The 2024 surprise few can see coming
In ways few analysts have yet to realize, the 2024 presidential campaign is likely to mark a dramatic break from a norm most of institutional Washington has come to take for granted. It’s not just that the coming contest promises to be a brutal or nasty campaign, though that may well be true. It’s not just that the rhythms of the campaign may be different because the sequence of primaries and caucuses is shifting. It’s that 2024 is likely to mark the first time that the two parties’ standard-bearers make no investment in—and have no intention of appealing to—voters outside their base. The long-established balance between “mobilization” and “persuasion” may finally come unhinged. As a result, the exhausted majority that hungers for balance and bipartisanship will truly have nowhere to go. And that may open the door to dynamics that simply were outside the realm of possibility in previous contests.
The moment is ripe for a big disruption. A lot of Democrats are currently unhappy with President Biden’s leadership—and he’s wildly unpopular with Republicans. But assuming he runs, as he says he will, the president will be the odds-on favorite to win his party’s nomination. The same largely holds true on the other side: As a recent Harvard/Harris Poll makes clear, if former President Trump were to throw his hat in the ring, he would immediately command support from more than half of the GOP, 58 percent, compared to a mere 13 percent for his closest rival, Florida Gov. Ron DeSantis. The race might still tighten, of course, but that’s a massive gap for any challenger to close.
Think what that means. If the coming contest does become a rematch of the last election, neither of the two major-party candidates will have any real capacity to appeal to voters in the other party, nor independents, nor swing voters. It was that very promise which fueled their campaigns when they won their respective bids for the White House, with Trump pledging to be a break from the stale version of conservatism that had previously dominated the GOP, and Biden vowing to steer Democrats away from their activist base toward “unity.” But for whatever reason, once in office, both presidents ended up caving largely to their supporters on the various extremes. And that’s created a very odd situation: Two figures running against one another, both of whom appealed, at one point, to the political center, but now carry water for only their respective bases.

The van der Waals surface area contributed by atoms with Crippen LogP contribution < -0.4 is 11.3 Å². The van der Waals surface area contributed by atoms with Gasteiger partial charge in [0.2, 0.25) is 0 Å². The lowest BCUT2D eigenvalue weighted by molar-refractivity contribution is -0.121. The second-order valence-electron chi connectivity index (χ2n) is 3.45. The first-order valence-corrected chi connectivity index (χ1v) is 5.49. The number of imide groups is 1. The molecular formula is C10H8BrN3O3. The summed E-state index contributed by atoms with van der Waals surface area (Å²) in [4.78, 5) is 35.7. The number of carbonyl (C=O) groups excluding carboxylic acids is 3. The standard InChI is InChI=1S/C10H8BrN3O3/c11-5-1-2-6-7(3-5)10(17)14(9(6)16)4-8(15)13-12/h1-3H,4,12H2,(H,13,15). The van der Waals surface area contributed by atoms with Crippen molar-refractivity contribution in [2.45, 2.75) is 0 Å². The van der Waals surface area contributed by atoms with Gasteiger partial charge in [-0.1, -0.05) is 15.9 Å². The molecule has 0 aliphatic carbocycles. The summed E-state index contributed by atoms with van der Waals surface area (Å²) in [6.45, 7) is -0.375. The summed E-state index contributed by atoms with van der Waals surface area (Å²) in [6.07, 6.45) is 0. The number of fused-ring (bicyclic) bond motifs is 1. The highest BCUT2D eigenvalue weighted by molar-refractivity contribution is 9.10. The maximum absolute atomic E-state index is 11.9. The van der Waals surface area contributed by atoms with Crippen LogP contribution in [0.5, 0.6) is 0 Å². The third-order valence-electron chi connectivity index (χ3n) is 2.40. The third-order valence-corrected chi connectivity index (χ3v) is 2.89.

We’ve rarely seen that sort of dynamic play out in a national contest. In nearly every recent election, the victor has managed to elicit at least some cross-party appeal. Ronald Reagan is remembered today as a paragon of the GOP’s conservative wing—but remember the “Reagan Democrats”? Bill Clinton’s “New Democrat” mantra was designed explicitly to entice moderate Republicans. George W. Bush’s “compassionate conservatism” was a play to Democrats. And Barack Obama’s rise to national stardom was propelled by a speech at the 2004 Democratic National Convention where he attacked the notion that there were two separate Americas, red and blue.
In other words, 2024 would mark the first campaign in earnest where neither major party candidate has any real potential to resonate with the voters in the middle of the electorate. Biden vs. Trump redux would be a base vs. base election. And that would open the door to a new, unique, and underappreciated possibility—namely the likelihood that a third, independent candidate could emerge as a credible contender for the Oval Office. Of note, the same Harvard/Harris poll found recently that a full 58 percent of voters would consider a moderate independent candidate if Biden and Trump were nominated by their respective parties.
For years, I’ve generally dismissed the idea of a third party for a whole host of reasons. And I still believe that an essential part of the way forward is to drive the sort of bipartisanship exemplified by the Problem Solvers Caucus in the House and the sorts of bicameral dynamics that have emerged among our movement’s House leaders and figures including Sens. Joe Manchin (D-W.Va.), Susan Collins (R-Maine), Kyrsten Sinema (D-Ariz.) and Bill Cassidy (R-La.). But the political landscape promises to be different in the period before us, leaving open a world of possibility. Don’t forget that Ross Perot was commanding 40 percent support in 1992 before dropping out (and then reentering the race to earn only 19 percent). This time, a moderate independent third ticket could run and win.
Washington should be prepared for a big change. In a world where the two parties aren’t really capable or interested in building and governing with broad coalitions—where their standard-bearers have alienated nearly everyone outside their respective bases—everything is on the table. Washington isn’t working, and the country is frustrated. In ways many aren’t considering, 2024 may prove to be a whole different ballgame.
Nancy Jacobson is CEO and founder of No Labels.
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